Tuesday, September 25, 2007

Quotes From Around Yon Blogosphere

Who's to blame for the Republican implosion? More here.

In the years since I first met him in 1974, I have learned that it's wise to take Newt Gingrich seriously. He has many character flaws, and his language is often exaggerated and imprudent. But if there is any politician of the current generation who has earned the label "visionary," it is probably the Georgia Republican and former speaker of the House.

[H]onestly, on the facts, nobody's better suited than Newt to both hark back to high times for the GOP and break decisively with Bush ... his other shortcomings notwithstanding. I for one hope Newt runs.

The single most important issue of the presidential elections next year: Who is going to bring me the the biggest pile of dead terrorist carcasses over the next four years?

Among the sensible people who agree with me on that, many will argue there is no close-second; this is a far-and-away thing. I respectfully admonish them to reconsider, because the second-most-important issue is very important indeed, and it is breathing hotly on the neck of the first.

Coming in at a close second, and I do mean a close one, is a big package of interrelated sub-issues all knotted together. They have to do with the people who are actually proud to call themselves “liberals,” not in the classic sense, but in the post-modern sense. Can we be fooled into thinking they are really champions of our freedoms, when they’re forcing us to think that, and coercing us into silence on any other viewpoint? Are we really so dense that we fail to see, or we can be distracted from seeing, the irony in that simple contradiction? Are liberals crazy, or just stupid? Do we really have to let them vote even when they so obviously lack the level of maturity one would be expected to achieve by age eighteen?


The G.O.P. needs at least one minority group in its ranks if it's going to be a viable political party in the 21st century. As the former vice-presidential nominee Jack Kemp asked rhetorically last week, "What are we going to do — meet in a country club in the suburbs one day?"


I don't mean to be rude, but what the hell is going on? No impeachment proceedings, despite the Kucinich Impeachment Articles languishing in the House? A refusal to make the Republican Senators filibuster the Webb amendment that would have required a mandatory year’s rest between deployments to Iraq or Afghanistan (which wasn’t even an antiwar bill, but one crafted specifically to support the troops)? Twenty two Democratic Senators voting to condemn Moveon.org for exercising their right to free speech? No strategy for ending this war other than a vain hope to “peel away” a few “moderate” Republicans? Mealy mouthed explanations for why nothing gets done?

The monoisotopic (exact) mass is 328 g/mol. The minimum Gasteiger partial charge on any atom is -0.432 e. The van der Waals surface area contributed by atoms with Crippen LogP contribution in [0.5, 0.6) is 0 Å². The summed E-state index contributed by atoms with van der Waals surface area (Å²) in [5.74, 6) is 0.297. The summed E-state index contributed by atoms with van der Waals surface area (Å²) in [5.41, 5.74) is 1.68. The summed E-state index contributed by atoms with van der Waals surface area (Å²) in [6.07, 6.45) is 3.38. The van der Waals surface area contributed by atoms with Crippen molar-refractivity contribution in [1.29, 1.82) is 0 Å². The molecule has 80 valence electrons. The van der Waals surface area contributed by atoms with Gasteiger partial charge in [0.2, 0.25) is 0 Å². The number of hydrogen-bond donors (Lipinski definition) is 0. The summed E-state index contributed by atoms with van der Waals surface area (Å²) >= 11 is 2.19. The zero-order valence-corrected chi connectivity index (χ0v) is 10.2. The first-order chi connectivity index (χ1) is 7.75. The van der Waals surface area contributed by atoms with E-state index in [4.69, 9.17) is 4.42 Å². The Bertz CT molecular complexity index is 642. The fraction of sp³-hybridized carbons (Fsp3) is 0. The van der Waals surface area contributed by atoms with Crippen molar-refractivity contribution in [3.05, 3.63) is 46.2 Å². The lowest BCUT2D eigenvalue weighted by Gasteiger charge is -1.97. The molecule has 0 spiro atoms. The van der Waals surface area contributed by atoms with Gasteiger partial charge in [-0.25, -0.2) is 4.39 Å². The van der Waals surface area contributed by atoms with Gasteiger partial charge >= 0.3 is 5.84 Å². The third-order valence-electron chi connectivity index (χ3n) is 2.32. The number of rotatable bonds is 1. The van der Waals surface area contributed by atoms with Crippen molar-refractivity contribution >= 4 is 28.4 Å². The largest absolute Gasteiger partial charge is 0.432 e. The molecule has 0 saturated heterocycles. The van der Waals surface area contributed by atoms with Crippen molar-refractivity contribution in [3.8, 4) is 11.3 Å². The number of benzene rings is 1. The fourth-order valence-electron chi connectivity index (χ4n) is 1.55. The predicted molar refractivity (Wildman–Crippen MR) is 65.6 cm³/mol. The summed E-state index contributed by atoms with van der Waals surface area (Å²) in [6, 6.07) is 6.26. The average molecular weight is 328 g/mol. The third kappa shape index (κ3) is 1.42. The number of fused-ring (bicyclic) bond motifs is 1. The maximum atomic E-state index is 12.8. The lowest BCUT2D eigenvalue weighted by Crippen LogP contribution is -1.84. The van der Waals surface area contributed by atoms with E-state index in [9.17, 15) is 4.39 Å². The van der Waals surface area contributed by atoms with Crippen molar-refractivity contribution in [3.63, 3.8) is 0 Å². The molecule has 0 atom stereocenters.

Nothing in modern politics seems to defy the laws of physics more than the Rudolph Giuliani campaign for the Republican nomination. Watching a thrice-married serial adulterer who supports abortion rights and gay rights and knows less most policy matters than your average rhododendron try to win over Dobson and Tancredo’s loyal minions has the roughly the same feel as watching the test car approach the striped wall in super-slow motion.

-- TIM F.

In the Republican primary, ideology and partisan affiliation are major dividing lines that alter the dynamics of the race. Giuliani and Thompson are basically tied among Republican primary voters who describe themselves as strong Republicans, as well as among conservative leaning Republicans. McCain and Giuliani are close among independents who vote in the Republican primary. Additionally, the Thompson gender gap (widely reported) is worth keeping an eye on. In this omnibus survey, it is slightly larger than the Clinton gender gap, and in a recent ARG poll it was up to 30 points. It is bouncing around a lot, but I think Thompson will probably be in trouble in the general election if he can't even convince Republican women to vote for him.

For all that some Christian Republicans claim Christ as one of their own, it's far more likely that he would vote Libertarian. Treat people with fairness and love; otherwise leave them alone.


If smirking self-confidence were money in the bank, they would both be billionaires, the frat boy who got hold of a country and won’t let go and the football star who got away with murder and thinks felonies are his birthright.

George W. Bush and O.J. Simpson keep doing what they do, despite all the warning signs to slow down and consider the consequences. Why?

Because their grotesque sense of entitlement assures them they can get away with anything, and so far they have.

Bush will leave the White House as the worst president in history while O. J. could end up in prison, but that won’t wipe the "What, me worry?" smiles off their faces.


New Yorker illustration by Finn Graff

1 comment:

jj mollo said...

You are good at this quote selection posting. You really give a feel for the scope of political thought in the country without misrepresenting or postering the source. Most items evoke a "pos/neg/interesting" response, at least from me. I'm sure some folks can't handle it because of the difficulty of pigeon-holing the comments.

I happen to agree with the Broder comment. Newt is a pretty smart guy. However, I think it's a little rude to snub Al Gore on the "visionary" thing.